David Weinberger was one of the co-authors of the Cluetrain Manifesto which looked at the impact of the internet on markets and organisations. He wrote his first blog post in 1999 but didn't hit his stride until 2001. That's probably years before any of us had even heard of a blog, or social networking, which is where this particular blog post is heading.
He's a genuine guy and a deep thinker and he's written some great books and delivered some brilliant lectures.
Last week he came up with a gem about authority being increasingly about having the first word rather than the last. His exact words were:
"…in the old days, we took expertise and authority as the last word about a topic. Increasingly, the value of expertise and authority is as the first word – the word that frames and initiates the discussion."
This is at the heart of the dilemma that traditional management faces when trying to figure out the role of social networking in the organisation. Assuming the value is understood, it becomes mainly a cultural issue. Some organisations – especially knowledge-based ones – are predisposed to sharing, openness and self-direction, while others are more into command and control. In the first instance, management might define the desired outcome and leave employees to decide how to get there; Weinberger's "first word". And in the second, the process will be rigidly defined.
The management of each type of organisation adopts its style because it believes that is the most effective way to get things done. Although, it has to be said, persistence with a command and control approach could also be a function of fear (of the lunatics running the asylum) or laziness (because it's always been done this way).
Some organisations realise that some departments are well suited to a more collaborative, networked, style while others are best run in a traditional way. Marketing versus computer assembly, for example.
The problem such companies face is social networking creep. It's as if one lot of employees have freedom to work where they like and when they like providing they achieve their objectives and the other lot are chained to their desks or their workshops and have little discretion over their use of time and (in particular) online resources. The deskbound ones are the ones who will be eyeing the socially-networked crowd with some jealousy.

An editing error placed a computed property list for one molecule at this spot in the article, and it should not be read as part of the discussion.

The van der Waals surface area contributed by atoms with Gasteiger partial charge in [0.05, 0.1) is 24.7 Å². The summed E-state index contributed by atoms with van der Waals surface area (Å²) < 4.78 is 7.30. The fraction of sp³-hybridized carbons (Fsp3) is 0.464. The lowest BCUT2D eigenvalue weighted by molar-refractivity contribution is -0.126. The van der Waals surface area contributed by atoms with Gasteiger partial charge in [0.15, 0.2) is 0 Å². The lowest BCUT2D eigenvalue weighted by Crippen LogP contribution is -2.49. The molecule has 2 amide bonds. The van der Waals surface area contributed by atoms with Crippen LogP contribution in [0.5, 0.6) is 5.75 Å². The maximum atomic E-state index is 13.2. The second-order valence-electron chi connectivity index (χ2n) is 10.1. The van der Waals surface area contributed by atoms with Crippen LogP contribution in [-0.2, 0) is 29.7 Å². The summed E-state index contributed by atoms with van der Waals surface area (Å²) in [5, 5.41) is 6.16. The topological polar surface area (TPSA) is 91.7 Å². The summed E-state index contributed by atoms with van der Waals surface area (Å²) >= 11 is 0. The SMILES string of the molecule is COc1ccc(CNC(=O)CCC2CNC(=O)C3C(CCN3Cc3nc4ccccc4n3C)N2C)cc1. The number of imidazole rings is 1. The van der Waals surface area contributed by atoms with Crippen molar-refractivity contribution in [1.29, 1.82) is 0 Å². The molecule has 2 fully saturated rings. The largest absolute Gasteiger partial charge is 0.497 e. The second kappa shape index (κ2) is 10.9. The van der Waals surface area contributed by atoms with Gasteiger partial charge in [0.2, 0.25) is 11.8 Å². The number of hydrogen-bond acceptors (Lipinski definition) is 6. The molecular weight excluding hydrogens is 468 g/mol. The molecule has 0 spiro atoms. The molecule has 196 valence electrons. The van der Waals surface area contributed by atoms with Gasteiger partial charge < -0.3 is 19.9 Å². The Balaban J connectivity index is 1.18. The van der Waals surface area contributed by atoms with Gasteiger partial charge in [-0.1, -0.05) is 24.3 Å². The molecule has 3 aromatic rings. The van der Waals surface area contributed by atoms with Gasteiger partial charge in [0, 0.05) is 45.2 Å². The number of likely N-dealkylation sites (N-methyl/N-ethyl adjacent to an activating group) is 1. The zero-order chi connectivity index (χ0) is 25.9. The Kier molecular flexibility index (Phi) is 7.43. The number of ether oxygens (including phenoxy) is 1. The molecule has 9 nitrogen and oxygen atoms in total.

So what's a company to do? Widen access to online resources and social networking, even to those who don't really need it, and trust staff not to abuse it? Some companies who have done this believe that a lot of time and IT/communications resource is being wasted doing non-work-related things. Downloading and watching questionable movies probably being the most extreme example. (In philosophical terms, it's actually not so different to previous upheavals when companies abandoned switchboards for direct dial telephones or introduced email to all and sundry.)
One company solves the problem by allowing anyone to participate but it's thrown a firewall around all social activity – restricting it to dialogue between the company employees only, although it is about to invite some customers and business partners to participate. Another says, "do what you like, but achieve your work objectives." Another is trying to monitor all online activities in order to reprimand those who step out of line.
What's important is to figure out what strategy is best for your own organisation:
Do you keep communication behind the firewall? This would restrict access to valuable information and external contacts.
Do you let people do what they like as long as they achieve targets? This might work best if they pay their own communication costs.
Or do you monitor every move? Employees may find this distasteful, if not illegal in some countries.
In the end it comes down to trust. The social media evangelists will argue that it's only through openness, transparency and trust that organisations will move forward. Others will argue that this is nonsense and that some people simply cannot be trusted with these new tools.
The organisations that will have the toughest time are those that have embarked on the social thing, spread it too far and now wish they could stuff the genie back in the bottle. Perhaps an answer lies in ground rules and education…
To paraphrase Dr Weinberger, this blog is only the first word. If you have experience-based views on the foregoing, we'd love to hear them.